Please share your name, title, and how long you have been serving with your organization.
1. What makes the Frederick County community you serve special?
Frederick is a diverse county, both in demographics and geography. We have farms and mountains, urban and suburban neighborhoods, a robust arts district, and the variety of universities and industries bring in students and professionals from all over the world. We really are a cross-section of the state of Maryland, and we take pride in that fact. The thing that makes the Frederick community truly special, however, is the way in which we take care of each other. There is a shared feeling of responsibility for one another and for the well-being of the county. I absolutely love working here and raising my children in this community.
2. Tell us about Heartly House's current community prevention efforts.
Heartly House has been part of the Frederick community for forty years now, and we have been consistently providing support to victims, survivors, and secondary survivors since our beginning. Heartly House also has a strong history of community outreach and education, and more recently we have been ramping up those efforts to focus on prevention at the community level in ways we haven’t before. We can do this in large part because of the receipt of the RFPA grant from the state that is geared specifically towards the prevention of sexual assault. Heartly House will be building new relationships and strengthening existing ones in the community as we roll out this new campaign, and we are excited to see this effort impact Frederick by way of lasting change.
3. Why are you a member of MCASA?
Prevention work is hard work, and it can feel almost impossible at times. MCASA has been an invaluable resource to me personally, and to Heartly House as an organization, by offering trainings, connecting us with agencies and centers who are also doing this work, and by leading legislative and prevention efforts at the state level so that we feel less alone and more supported in our county-level work.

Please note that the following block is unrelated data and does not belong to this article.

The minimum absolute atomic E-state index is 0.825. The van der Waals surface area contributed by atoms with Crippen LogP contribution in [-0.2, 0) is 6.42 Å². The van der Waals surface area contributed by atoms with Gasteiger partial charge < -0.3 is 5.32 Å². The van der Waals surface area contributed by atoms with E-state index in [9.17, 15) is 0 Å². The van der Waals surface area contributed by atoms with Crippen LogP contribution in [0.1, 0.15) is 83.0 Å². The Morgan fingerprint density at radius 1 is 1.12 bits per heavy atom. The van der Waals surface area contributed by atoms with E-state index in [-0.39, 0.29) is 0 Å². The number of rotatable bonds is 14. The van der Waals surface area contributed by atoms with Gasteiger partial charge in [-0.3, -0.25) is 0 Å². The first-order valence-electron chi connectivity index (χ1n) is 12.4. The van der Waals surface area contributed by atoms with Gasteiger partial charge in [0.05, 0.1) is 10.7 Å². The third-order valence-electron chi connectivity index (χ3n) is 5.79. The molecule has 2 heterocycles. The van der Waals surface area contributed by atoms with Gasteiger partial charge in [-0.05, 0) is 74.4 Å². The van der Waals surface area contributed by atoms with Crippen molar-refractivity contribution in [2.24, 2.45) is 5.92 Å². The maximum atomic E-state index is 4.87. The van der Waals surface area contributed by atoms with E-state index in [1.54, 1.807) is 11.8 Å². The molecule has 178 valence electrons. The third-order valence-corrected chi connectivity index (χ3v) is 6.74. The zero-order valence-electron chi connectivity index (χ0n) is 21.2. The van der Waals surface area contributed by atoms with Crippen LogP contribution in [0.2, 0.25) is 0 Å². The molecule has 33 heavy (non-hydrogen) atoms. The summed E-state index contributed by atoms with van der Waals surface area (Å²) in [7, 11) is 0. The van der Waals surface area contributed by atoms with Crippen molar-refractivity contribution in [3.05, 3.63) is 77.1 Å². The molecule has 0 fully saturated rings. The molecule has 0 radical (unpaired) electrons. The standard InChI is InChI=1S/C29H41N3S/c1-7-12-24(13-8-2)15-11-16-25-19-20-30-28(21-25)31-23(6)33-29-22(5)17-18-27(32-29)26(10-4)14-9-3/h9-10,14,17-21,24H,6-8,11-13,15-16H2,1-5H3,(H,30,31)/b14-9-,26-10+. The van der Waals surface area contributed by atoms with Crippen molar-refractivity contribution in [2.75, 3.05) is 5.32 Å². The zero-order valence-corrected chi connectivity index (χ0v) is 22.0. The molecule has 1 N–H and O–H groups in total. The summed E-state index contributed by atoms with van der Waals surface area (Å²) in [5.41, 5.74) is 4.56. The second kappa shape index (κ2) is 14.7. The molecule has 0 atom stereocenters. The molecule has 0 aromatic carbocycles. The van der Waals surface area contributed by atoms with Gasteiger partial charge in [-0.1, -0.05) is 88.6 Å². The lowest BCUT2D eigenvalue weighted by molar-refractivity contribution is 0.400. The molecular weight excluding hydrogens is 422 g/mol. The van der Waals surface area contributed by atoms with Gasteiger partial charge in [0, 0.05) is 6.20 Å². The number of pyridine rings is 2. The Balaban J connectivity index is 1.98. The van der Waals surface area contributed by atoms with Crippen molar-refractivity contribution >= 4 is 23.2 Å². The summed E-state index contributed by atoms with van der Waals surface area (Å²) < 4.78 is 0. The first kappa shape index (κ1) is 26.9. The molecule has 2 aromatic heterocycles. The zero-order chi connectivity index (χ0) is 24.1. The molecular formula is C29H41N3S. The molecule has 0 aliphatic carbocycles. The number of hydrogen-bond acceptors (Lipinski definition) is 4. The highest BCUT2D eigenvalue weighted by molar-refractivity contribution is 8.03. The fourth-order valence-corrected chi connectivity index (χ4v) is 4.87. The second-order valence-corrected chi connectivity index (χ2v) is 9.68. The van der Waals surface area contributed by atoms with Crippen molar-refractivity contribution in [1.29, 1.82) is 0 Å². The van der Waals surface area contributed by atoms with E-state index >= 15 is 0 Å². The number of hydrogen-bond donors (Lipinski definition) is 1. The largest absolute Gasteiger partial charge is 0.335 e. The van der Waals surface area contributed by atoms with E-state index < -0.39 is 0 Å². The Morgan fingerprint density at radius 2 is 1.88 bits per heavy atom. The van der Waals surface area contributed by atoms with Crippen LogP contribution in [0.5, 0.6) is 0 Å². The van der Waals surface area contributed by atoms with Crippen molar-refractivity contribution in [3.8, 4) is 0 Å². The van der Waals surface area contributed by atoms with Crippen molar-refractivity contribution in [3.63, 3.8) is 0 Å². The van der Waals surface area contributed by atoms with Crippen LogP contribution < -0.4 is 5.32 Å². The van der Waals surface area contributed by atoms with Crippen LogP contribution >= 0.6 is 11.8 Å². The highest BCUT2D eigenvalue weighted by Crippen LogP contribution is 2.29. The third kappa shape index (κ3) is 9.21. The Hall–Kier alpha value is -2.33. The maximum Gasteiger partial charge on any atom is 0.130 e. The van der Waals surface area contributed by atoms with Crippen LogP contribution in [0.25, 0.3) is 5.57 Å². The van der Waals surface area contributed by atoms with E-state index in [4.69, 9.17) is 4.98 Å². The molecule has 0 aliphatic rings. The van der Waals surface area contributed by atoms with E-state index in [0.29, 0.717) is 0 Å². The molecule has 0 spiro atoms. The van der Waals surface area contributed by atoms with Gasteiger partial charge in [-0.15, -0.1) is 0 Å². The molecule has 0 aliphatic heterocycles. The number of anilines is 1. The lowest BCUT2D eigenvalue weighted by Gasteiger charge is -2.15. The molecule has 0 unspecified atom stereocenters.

4. What called you to your work?
The story of how I came to this work is a long and winding road; the short version is that I have several people in my life who are survivors of sexual assault and childhood trauma, who inspire me daily with their perseverance and open-hearted approach to life, in spite of their past. I wasn’t there to help them when they were going through the worst of it, but I can be here now for others, both in my support work with medical accompaniment and prevention work in the community. I myself am a survivor of childhood trauma, and my own lived experience has given me a passion for being a safe place for people who are hurting, and to create safe spaces where people can share their stories, find healing, and most importantly, know they are not alone. Heartly House gives me a place where I can work alongside some of the most amazing people I have ever met, doing work that gives me purpose, and makes our community a safe and supportive place for individuals and families to thrive.
5. MCASA prioritizes advocating funding for rape crisis centers. With the rise of the #MeToo movement why is funding for rape crisis centers important?
Funding for rape crisis centers is more important than ever in this #MeToo era; the movement has made space for more and more people to come forward with their stories of assault and abuse. We need to make sure that when people step out into the light with experiences that kept them in the dark for so long that we are there to meet them, that they know they are seen and believed, and that they know they are not alone.